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December 29, 2015 10:25 pm  

Thanks for taking the time to find out!


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Scubadoo
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December 29, 2015 10:41 pm  

Well, maybe they will cut us a break in low season. Last time I was there in August on one day they charged us the $4pp, on a later day they said it was our lucky day and waved us through.


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explorer
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December 29, 2015 11:21 pm  

I am not local, only tourist as of now.
I was at Buc in November. My taxi dropped me off, and I had to pay a fee to go to the beach.
I also paid 10.00 for the chaise lounge and if I wanted a towel, that would be an extra charge.

I also went to Hotel on the Cay and was asked to pay for the chair, even though I and my husband had a Thanksgiving dinner, few drinks.

Spent more time in the restaurant listening to Pressure's VI is so nice and Lock away song.

USVI is nice, but not cheap.


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CruzanIron
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December 29, 2015 11:27 pm  

And while it says the public has the right to use/access the beach, it doesn't anywhere say for free, is that implied?

Yes, "public" access means "free and unrestricted".

It does not mean they have to provide a road or parking. Nothing is stopping anyone from walking.


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wanderer
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December 29, 2015 11:32 pm  

What does the complete act say?

VI legislature, Title 12, Chapter 10: "Open Shorelines"
http://www.lexisnexis.com/hottopics/vicode/

§ 401. Declaration of policy

The sea has long dominated the history of the United States Virgin Islands. It has, until the advent of the air age, been the only route to the outside. The sea has brought to these islands all of the seven flags that have reigned over them. It has also been a constant source of food and recreation. The threshold to the sea that surrounds us is the shoreline. The shorelines of the United States Virgin Islands have in the past been used freely by all residents and visitors alike. The seashore has been a place of recreation, of meditation, of physical therapy and of rest to Virgin Islanders past and present. To fishermen the sea and its shores are a way of life. The second half of the twentieth century has brought adverse changes to the United States Virgin Islands shorelines. There has been uncontrolled and uncoordinated development of this area, together with attempts, sometimes successful, to curtail the use of these areas by the public.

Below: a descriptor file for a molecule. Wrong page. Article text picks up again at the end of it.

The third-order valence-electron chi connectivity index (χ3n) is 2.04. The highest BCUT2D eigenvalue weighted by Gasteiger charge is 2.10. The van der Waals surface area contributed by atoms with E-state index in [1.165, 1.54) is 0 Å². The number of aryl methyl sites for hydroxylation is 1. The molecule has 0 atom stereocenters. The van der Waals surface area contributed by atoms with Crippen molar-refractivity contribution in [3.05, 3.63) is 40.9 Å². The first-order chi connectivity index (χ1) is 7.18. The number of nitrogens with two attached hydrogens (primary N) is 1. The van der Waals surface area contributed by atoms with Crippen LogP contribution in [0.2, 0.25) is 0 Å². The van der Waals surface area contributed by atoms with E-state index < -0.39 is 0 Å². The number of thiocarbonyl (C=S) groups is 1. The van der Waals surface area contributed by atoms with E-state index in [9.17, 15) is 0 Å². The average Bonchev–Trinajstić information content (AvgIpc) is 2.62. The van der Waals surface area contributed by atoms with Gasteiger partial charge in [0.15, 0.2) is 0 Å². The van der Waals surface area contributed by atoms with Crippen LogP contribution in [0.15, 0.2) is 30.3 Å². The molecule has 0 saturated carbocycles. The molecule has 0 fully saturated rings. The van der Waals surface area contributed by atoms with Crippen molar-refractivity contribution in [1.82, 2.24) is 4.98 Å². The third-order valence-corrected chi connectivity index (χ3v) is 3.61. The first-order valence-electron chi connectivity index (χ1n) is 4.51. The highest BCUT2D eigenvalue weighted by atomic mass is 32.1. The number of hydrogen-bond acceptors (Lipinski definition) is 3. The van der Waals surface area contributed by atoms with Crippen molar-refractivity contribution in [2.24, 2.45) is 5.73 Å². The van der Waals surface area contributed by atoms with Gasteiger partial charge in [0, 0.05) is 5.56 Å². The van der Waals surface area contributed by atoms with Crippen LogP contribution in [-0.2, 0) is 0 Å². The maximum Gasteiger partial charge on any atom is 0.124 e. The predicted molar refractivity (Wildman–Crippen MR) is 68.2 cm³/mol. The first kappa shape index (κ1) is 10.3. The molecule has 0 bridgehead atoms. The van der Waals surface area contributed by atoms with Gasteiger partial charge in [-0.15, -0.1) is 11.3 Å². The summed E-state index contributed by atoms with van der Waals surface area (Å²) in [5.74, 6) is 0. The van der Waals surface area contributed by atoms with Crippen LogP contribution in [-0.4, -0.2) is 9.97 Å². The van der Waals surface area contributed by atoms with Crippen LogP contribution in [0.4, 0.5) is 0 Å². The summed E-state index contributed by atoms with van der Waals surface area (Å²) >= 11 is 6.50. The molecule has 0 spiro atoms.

The Legislature recognizes that the public has made frequent, uninterrupted and unobstructed use of the shorelines of the United States Virgin Islands throughout Danish rule and under American rule as recently as the nineteen fifties. It is the intent of the Legislature to preserve what has been a tradition and to protect what has become a right of the public.

§ 402. Open beaches and shorelines; shorelines defined

(a) It is hereby declared and affirmed that the public, individually and collectively, has and shall continue to have the right to use and enjoy the shorelines of the United States Virgin Islands as "United States Virgin Islands" is defined in section 2(a) of the Revised Organic Act of the United States Virgin Islands.

(b) For the purposes of this chapter "shorelines of the United States Virgin Islands" shall mean the area along the coastlines of the United States Virgin Islands from the seaward line of low tide, running inland a distance of fifty (50) feet; or to the extreme seaward boundary of natural vegetation which spreads continuously inland; or to a natural barrier; whichever is the shortest distance. Whenever the shore is extended into the sea by filling or dredging, the boundary of the shorelines shall remain at the line of vegetation as previously established.

§ 403. Obstruction of shorelines prohibited

No person, firm, corporation, association or other legal entity shall create, erect, maintain, or construct any obstruction, barrier, or restraint of any nature whatsoever upon, across or within the shorelines of the United States Virgin Islands as defined in this section, which would interfere with the right of the public individually and collectively, to use and enjoy any shoreline.